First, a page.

In fact there are many drawing people, especially among writers. Almost any poet or prose writer has a piece of paper where something is sketched (or, we can say, drawn). Yampolsky analyzes Kharms's drawing. I do not know if the author saw the original or didn't care, but in the book there is a reproduction of a COPY of the drawing. The author-philosopher doesn't warn that it is not THE DRAWING itself. I.e., he builds his conclusions on an initially distorted image. Further it should be noticed that this drawing is from a notebook, and "scribbles" in notebooks have a different purpose, different goals, and different reasons for appearing than "normal" drawings.
     Let's read Mikhail Yampolsky:
     "Among a whole series of self-portraits of Kharms that have come down to us, there is one at a window. This self-portrait is enigmatic. The heavy, broad frame of the window cuts the person through it in two at the waist. It means that the person at the window is inside the house and is seen from outside. But behind his back extends not a room, but a schematically depicted landscape. In other words the outer and inner space are mutually reflected, penetrating one another. But the most curious is that the depicted person (Kharms itself) has no face. Instead of face there is a black spot. The face is blotted out, disfigured by both a 'figure' of the window and the mirrored, paradoxical reversal of spaces."
     "Heavy, broad frame." Heavy frame or the wall around the window? The window itself is very thin, in some places even fine. "It means that the person at the window is inside the house and is seen from outside." Is it worth writing about this? That's so obvious! Of course, the person behind the window is also in a room. "Behind his back extends not a room, but a ... landscape." A landscape? Yampolsky is like those art lovers who search and find in abstract pictures a cloud or fantastic figures or various items, and are happy that they have found them. Yampolsky, having the picture in front of himself and knowing the poet Kharms, does not imagine that Kharms cannot "make pictures" as "competently" as he makes verses. The upper part of the window (where the "landscape" is) is simply cross-hatched, and below, or rather in the middle of the picture (of the window) one can guess there is a table in perspective and two backs of chairs. Kharms emphasizes in the window the broad frame of the small hinged ventilation pane. A very realistic approach. He draws what he can draw, and for the rest, cross-hatching. Of course, imitating Yampolsky, one could say, (though it would sound comic) that the landscape would have been more interesting if Kharms in the sky (?) had drawn birds in the form of PPP marks, this is easy to depict. In a deeply realistic picture there is no point in trying to find the inexplicable. This is not that sort of picture. The main things for Kharms in "Self-Portrait at a Window" were much probably the "window" and the "self-portrait."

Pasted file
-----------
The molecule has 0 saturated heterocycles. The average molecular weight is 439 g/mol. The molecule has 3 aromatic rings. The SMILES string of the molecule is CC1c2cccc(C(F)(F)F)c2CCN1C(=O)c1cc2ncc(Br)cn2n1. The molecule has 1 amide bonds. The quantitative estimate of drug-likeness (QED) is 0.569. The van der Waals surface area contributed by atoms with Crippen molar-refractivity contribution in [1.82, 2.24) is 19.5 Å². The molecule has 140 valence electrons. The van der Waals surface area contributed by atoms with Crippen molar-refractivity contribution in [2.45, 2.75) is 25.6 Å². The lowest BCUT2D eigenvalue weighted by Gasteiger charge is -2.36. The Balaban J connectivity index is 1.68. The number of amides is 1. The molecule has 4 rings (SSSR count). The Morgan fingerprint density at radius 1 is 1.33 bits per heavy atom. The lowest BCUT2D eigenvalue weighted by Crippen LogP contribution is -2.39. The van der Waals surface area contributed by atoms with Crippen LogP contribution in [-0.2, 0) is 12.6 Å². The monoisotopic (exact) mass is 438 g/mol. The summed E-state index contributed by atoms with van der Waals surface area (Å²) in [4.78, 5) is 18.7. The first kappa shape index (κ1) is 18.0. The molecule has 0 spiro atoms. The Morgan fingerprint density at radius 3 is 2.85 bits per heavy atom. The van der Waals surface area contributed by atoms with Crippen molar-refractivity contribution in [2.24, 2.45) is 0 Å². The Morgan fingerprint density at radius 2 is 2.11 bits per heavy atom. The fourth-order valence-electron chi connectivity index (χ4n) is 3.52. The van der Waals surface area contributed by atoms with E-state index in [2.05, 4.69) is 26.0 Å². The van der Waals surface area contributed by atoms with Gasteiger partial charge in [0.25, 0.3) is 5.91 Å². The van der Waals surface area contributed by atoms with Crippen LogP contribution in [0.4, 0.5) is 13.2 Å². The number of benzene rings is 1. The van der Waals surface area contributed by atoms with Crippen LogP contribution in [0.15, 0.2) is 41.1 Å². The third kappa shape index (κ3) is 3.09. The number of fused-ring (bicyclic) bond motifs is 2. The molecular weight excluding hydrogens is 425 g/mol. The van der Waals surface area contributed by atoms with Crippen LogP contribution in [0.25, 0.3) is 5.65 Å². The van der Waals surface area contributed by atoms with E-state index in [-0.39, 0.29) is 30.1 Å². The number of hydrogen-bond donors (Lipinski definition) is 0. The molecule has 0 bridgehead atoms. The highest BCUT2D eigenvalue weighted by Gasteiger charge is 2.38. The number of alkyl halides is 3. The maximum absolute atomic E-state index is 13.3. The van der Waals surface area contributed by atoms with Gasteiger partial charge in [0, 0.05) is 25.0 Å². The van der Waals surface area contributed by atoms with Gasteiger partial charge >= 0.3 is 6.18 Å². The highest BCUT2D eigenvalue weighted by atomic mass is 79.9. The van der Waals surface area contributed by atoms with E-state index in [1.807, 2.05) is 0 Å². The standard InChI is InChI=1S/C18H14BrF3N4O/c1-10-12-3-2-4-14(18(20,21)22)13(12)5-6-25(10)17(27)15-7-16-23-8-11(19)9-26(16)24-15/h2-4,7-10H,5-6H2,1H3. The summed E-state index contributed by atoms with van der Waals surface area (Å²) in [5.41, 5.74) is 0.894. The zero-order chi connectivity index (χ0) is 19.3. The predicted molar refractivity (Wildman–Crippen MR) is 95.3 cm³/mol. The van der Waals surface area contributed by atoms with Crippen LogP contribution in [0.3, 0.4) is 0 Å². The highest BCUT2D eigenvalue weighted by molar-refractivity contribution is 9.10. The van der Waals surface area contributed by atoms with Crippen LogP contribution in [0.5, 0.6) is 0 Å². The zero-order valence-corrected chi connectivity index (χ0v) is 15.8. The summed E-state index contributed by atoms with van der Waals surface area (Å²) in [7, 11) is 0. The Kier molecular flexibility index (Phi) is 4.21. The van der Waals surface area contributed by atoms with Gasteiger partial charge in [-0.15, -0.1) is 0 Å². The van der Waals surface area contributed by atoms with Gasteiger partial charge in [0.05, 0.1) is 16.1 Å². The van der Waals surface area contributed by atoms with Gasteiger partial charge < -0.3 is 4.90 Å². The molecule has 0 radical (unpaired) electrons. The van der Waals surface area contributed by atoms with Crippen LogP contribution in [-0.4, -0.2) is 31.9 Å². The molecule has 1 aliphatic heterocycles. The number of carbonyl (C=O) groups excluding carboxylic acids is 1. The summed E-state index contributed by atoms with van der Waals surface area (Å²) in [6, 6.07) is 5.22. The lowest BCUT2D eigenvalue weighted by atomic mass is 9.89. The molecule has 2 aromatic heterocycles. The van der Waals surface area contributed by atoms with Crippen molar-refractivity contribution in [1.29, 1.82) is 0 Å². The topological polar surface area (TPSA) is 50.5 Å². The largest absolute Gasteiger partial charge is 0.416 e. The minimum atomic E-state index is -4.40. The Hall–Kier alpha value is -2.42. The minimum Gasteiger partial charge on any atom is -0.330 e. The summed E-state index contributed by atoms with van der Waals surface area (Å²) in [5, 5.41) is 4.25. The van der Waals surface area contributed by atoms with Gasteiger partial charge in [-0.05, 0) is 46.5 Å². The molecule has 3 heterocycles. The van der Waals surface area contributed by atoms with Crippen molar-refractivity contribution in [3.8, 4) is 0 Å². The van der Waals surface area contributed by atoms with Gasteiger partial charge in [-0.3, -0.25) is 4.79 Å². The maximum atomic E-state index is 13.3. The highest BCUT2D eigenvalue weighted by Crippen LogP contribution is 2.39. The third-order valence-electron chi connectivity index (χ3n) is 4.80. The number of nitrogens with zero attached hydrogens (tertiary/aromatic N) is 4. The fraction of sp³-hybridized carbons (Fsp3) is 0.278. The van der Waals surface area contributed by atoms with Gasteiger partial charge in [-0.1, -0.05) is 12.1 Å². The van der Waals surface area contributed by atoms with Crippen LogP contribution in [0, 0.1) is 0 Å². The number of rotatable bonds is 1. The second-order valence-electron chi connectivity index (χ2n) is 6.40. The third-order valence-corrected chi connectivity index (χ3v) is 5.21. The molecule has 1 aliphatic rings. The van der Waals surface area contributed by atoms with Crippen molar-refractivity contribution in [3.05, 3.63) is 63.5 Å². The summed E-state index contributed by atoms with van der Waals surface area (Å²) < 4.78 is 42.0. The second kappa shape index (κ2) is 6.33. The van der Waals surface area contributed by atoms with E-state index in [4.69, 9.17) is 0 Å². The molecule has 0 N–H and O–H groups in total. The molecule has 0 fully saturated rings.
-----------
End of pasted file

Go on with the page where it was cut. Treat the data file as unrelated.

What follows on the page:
"...But the most curious...," writes Yampolsky. Why "the most curious"? There simply is no face. This is so natural. If there is the light in the room and it is dark outside, then the face will not be visible. There is no philosophy at all. I don't think that Kharms set himself the aim in his notebook of solving very difficult artist’s tasks, such as a portrait in contrejour. Moreover, to show a distorted face behind the glass! Anyway, light patches on the glass distort the face. It's my "by the way" for curious people.
     I smiled at the impression I had that Yampolsky had preset theses about a "window" and he managed to combine a huge data baggage with Kharms's "window."
"Starting from a wrong position, working by a formalist method, Melnikov15 will not become a leading Soviet architect. Our task is to help him to recognize his mistakes." - Architect Karo Alabian
The story runs that after have seen the Tarkovsky's film "Mirror," Ermash [Head of the USSR State Committee of Cinematography] said: "Of course we have artistic freedom, but not to that degree."